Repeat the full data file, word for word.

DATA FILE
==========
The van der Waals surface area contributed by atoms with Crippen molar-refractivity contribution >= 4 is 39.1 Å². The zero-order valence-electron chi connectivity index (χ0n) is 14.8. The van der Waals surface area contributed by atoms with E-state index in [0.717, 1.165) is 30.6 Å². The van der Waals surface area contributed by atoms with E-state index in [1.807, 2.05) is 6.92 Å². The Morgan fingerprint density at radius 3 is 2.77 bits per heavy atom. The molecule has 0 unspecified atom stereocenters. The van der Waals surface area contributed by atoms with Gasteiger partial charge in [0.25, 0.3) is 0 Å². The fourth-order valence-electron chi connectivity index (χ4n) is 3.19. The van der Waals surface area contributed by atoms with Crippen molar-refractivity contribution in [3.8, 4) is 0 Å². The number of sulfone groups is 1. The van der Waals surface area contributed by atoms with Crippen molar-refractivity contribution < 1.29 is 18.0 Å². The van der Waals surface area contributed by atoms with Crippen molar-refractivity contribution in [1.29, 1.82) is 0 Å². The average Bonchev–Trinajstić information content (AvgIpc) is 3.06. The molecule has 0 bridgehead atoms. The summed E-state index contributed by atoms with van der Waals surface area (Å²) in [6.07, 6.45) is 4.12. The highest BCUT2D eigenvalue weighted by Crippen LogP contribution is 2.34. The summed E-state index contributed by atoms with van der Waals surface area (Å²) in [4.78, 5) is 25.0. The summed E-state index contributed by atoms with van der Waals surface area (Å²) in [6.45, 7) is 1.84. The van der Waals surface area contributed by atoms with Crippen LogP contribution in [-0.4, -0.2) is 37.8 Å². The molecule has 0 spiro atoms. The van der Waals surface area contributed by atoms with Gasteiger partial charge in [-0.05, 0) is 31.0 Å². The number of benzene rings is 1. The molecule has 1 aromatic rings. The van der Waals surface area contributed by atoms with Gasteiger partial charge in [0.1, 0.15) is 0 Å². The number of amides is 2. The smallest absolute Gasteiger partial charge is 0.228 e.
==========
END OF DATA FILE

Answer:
The van der Waals surface area contributed by atoms with Crippen molar-refractivity contribution >= 4 is 39.1 Å². The zero-order valence-electron chi connectivity index (χ0n) is 14.8. The van der Waals surface area contributed by atoms with E-state index in [0.717, 1.165) is 30.6 Å². The van der Waals surface area contributed by atoms with E-state index in [1.807, 2.05) is 6.92 Å². The Morgan fingerprint density at radius 3 is 2.77 bits per heavy atom. The molecule has 0 unspecified atom stereocenters. The van der Waals surface area contributed by atoms with Gasteiger partial charge in [0.25, 0.3) is 0 Å². The fourth-order valence-electron chi connectivity index (χ4n) is 3.19. The van der Waals surface area contributed by atoms with Crippen molar-refractivity contribution in [3.8, 4) is 0 Å². The number of sulfone groups is 1. The van der Waals surface area contributed by atoms with Crippen molar-refractivity contribution < 1.29 is 18.0 Å². The van der Waals surface area contributed by atoms with Crippen molar-refractivity contribution in [1.29, 1.82) is 0 Å². The average Bonchev–Trinajstić information content (AvgIpc) is 3.06. The molecule has 0 bridgehead atoms. The summed E-state index contributed by atoms with van der Waals surface area (Å²) in [6.07, 6.45) is 4.12. The highest BCUT2D eigenvalue weighted by Crippen LogP contribution is 2.34. The summed E-state index contributed by atoms with van der Waals surface area (Å²) in [4.78, 5) is 25.0. The summed E-state index contributed by atoms with van der Waals surface area (Å²) in [6.45, 7) is 1.84. The van der Waals surface area contributed by atoms with Crippen LogP contribution in [-0.4, -0.2) is 37.8 Å². The molecule has 0 spiro atoms. The van der Waals surface area contributed by atoms with Gasteiger partial charge in [-0.05, 0) is 31.0 Å². The number of benzene rings is 1. The molecule has 1 aromatic rings. The van der Waals surface area contributed by atoms with Gasteiger partial charge in [0.1, 0.15) is 0 Å². The number of amides is 2. The smallest absolute Gasteiger partial charge is 0.228 e.